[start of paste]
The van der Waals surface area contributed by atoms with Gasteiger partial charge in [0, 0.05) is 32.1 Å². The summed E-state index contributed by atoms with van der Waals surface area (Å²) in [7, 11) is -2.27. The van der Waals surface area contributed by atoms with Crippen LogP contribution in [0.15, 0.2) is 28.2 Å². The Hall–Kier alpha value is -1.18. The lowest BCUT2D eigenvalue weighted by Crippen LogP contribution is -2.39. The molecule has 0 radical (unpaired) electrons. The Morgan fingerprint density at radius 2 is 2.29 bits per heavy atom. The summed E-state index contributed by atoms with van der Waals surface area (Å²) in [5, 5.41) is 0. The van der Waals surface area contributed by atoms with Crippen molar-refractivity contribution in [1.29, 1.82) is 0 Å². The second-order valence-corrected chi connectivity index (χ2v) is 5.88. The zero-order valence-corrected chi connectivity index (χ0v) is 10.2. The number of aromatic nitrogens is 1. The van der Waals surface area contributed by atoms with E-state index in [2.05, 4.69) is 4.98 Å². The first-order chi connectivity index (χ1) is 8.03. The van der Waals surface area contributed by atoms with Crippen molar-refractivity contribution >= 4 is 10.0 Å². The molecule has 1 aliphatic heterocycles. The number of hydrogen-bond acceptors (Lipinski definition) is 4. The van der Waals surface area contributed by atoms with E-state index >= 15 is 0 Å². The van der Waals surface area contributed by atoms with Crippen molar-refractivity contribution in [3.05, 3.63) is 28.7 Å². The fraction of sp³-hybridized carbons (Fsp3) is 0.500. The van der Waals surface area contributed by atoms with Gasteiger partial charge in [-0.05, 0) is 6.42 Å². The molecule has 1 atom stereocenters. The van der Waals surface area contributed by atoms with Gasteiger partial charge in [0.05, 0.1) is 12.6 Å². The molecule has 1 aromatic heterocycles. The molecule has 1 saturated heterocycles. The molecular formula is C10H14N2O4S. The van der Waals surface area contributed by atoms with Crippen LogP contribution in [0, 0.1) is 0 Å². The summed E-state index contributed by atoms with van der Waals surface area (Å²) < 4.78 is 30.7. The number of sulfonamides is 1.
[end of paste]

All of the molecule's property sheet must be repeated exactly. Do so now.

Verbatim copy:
The van der Waals surface area contributed by atoms with Gasteiger partial charge in [0, 0.05) is 32.1 Å². The summed E-state index contributed by atoms with van der Waals surface area (Å²) in [7, 11) is -2.27. The van der Waals surface area contributed by atoms with Crippen LogP contribution in [0.15, 0.2) is 28.2 Å². The Hall–Kier alpha value is -1.18. The lowest BCUT2D eigenvalue weighted by Crippen LogP contribution is -2.39. The molecule has 0 radical (unpaired) electrons. The Morgan fingerprint density at radius 2 is 2.29 bits per heavy atom. The summed E-state index contributed by atoms with van der Waals surface area (Å²) in [5, 5.41) is 0. The van der Waals surface area contributed by atoms with Crippen molar-refractivity contribution in [1.29, 1.82) is 0 Å². The second-order valence-corrected chi connectivity index (χ2v) is 5.88. The zero-order valence-corrected chi connectivity index (χ0v) is 10.2. The number of aromatic nitrogens is 1. The van der Waals surface area contributed by atoms with E-state index in [2.05, 4.69) is 4.98 Å². The first-order chi connectivity index (χ1) is 8.03. The van der Waals surface area contributed by atoms with Crippen molar-refractivity contribution >= 4 is 10.0 Å². The molecule has 1 aliphatic heterocycles. The number of hydrogen-bond acceptors (Lipinski definition) is 4. The van der Waals surface area contributed by atoms with E-state index >= 15 is 0 Å². The van der Waals surface area contributed by atoms with Crippen molar-refractivity contribution in [3.05, 3.63) is 28.7 Å². The fraction of sp³-hybridized carbons (Fsp3) is 0.500. The van der Waals surface area contributed by atoms with Gasteiger partial charge in [-0.05, 0) is 6.42 Å². The molecule has 1 atom stereocenters. The van der Waals surface area contributed by atoms with Gasteiger partial charge in [0.05, 0.1) is 12.6 Å². The molecule has 1 aromatic heterocycles. The molecule has 1 saturated heterocycles. The molecular formula is C10H14N2O4S. The van der Waals surface area contributed by atoms with Crippen LogP contribution in [0, 0.1) is 0 Å². The summed E-state index contributed by atoms with van der Waals surface area (Å²) < 4.78 is 30.7. The number of sulfonamides is 1.